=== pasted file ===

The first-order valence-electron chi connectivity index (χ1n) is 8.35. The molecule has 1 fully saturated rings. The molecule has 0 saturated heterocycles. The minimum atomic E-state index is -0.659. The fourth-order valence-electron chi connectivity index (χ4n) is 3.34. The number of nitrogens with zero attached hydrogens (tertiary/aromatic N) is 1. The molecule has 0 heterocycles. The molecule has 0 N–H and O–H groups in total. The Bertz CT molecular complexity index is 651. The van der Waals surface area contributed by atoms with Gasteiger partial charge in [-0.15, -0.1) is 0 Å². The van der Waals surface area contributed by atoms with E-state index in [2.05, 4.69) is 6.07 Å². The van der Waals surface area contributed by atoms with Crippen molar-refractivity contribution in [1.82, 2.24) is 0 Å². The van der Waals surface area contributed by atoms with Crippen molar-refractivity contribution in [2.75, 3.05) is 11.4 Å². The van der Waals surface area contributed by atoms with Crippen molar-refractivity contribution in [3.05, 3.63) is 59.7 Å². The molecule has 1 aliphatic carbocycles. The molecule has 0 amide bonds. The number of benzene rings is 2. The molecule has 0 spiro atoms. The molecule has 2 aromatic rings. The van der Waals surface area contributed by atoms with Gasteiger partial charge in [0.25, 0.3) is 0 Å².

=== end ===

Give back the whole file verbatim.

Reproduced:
The first-order valence-electron chi connectivity index (χ1n) is 8.35. The molecule has 1 fully saturated rings. The molecule has 0 saturated heterocycles. The minimum atomic E-state index is -0.659. The fourth-order valence-electron chi connectivity index (χ4n) is 3.34. The number of nitrogens with zero attached hydrogens (tertiary/aromatic N) is 1. The molecule has 0 heterocycles. The molecule has 0 N–H and O–H groups in total. The Bertz CT molecular complexity index is 651. The van der Waals surface area contributed by atoms with Gasteiger partial charge in [-0.15, -0.1) is 0 Å². The van der Waals surface area contributed by atoms with E-state index in [2.05, 4.69) is 6.07 Å². The van der Waals surface area contributed by atoms with Crippen molar-refractivity contribution in [1.82, 2.24) is 0 Å². The van der Waals surface area contributed by atoms with Crippen molar-refractivity contribution in [2.75, 3.05) is 11.4 Å². The van der Waals surface area contributed by atoms with Crippen molar-refractivity contribution in [3.05, 3.63) is 59.7 Å². The molecule has 1 aliphatic carbocycles. The molecule has 0 amide bonds. The number of benzene rings is 2. The molecule has 0 spiro atoms. The molecule has 2 aromatic rings. The van der Waals surface area contributed by atoms with Gasteiger partial charge in [0.25, 0.3) is 0 Å².